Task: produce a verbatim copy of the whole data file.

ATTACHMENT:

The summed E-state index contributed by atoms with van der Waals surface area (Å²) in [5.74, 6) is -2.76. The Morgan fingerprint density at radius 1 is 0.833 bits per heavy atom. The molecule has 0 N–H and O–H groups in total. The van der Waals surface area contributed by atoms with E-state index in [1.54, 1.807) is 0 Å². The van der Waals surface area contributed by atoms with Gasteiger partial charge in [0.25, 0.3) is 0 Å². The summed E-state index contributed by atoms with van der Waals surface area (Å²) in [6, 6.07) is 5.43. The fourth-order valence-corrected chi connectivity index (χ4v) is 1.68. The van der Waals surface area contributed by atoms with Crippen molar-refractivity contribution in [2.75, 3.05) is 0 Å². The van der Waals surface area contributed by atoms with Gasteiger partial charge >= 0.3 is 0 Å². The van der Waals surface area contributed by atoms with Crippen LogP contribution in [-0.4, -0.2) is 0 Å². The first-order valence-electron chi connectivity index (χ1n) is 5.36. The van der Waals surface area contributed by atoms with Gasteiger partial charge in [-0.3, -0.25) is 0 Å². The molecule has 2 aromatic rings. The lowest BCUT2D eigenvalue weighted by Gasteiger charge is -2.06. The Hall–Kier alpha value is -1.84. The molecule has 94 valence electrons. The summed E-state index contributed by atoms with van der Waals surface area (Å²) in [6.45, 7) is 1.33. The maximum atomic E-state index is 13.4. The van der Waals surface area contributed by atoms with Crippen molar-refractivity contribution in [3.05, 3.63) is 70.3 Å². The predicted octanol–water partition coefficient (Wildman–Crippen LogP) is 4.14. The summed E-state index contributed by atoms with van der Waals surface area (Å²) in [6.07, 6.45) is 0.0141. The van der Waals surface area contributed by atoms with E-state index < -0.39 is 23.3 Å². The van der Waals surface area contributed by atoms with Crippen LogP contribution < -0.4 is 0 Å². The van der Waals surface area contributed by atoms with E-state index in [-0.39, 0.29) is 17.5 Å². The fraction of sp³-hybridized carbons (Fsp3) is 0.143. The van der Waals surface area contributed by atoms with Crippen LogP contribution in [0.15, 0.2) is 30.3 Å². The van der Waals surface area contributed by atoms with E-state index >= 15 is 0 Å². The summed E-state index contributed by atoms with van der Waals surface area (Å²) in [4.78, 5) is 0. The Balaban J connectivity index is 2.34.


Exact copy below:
The summed E-state index contributed by atoms with van der Waals surface area (Å²) in [5.74, 6) is -2.76. The Morgan fingerprint density at radius 1 is 0.833 bits per heavy atom. The molecule has 0 N–H and O–H groups in total. The van der Waals surface area contributed by atoms with E-state index in [1.54, 1.807) is 0 Å². The van der Waals surface area contributed by atoms with Gasteiger partial charge in [0.25, 0.3) is 0 Å². The summed E-state index contributed by atoms with van der Waals surface area (Å²) in [6, 6.07) is 5.43. The fourth-order valence-corrected chi connectivity index (χ4v) is 1.68. The van der Waals surface area contributed by atoms with Crippen molar-refractivity contribution in [2.75, 3.05) is 0 Å². The van der Waals surface area contributed by atoms with Gasteiger partial charge >= 0.3 is 0 Å². The van der Waals surface area contributed by atoms with Crippen LogP contribution in [-0.4, -0.2) is 0 Å². The first-order valence-electron chi connectivity index (χ1n) is 5.36. The van der Waals surface area contributed by atoms with Gasteiger partial charge in [-0.3, -0.25) is 0 Å². The molecule has 2 aromatic rings. The lowest BCUT2D eigenvalue weighted by Gasteiger charge is -2.06. The Hall–Kier alpha value is -1.84. The molecule has 94 valence electrons. The summed E-state index contributed by atoms with van der Waals surface area (Å²) in [6.45, 7) is 1.33. The maximum atomic E-state index is 13.4. The van der Waals surface area contributed by atoms with Crippen molar-refractivity contribution in [3.05, 3.63) is 70.3 Å². The predicted octanol–water partition coefficient (Wildman–Crippen LogP) is 4.14. The summed E-state index contributed by atoms with van der Waals surface area (Å²) in [6.07, 6.45) is 0.0141. The van der Waals surface area contributed by atoms with E-state index < -0.39 is 23.3 Å². The van der Waals surface area contributed by atoms with Crippen LogP contribution < -0.4 is 0 Å². The van der Waals surface area contributed by atoms with E-state index in [-0.39, 0.29) is 17.5 Å². The fraction of sp³-hybridized carbons (Fsp3) is 0.143. The van der Waals surface area contributed by atoms with Crippen LogP contribution in [0.15, 0.2) is 30.3 Å². The van der Waals surface area contributed by atoms with E-state index >= 15 is 0 Å². The summed E-state index contributed by atoms with van der Waals surface area (Å²) in [4.78, 5) is 0. The Balaban J connectivity index is 2.34.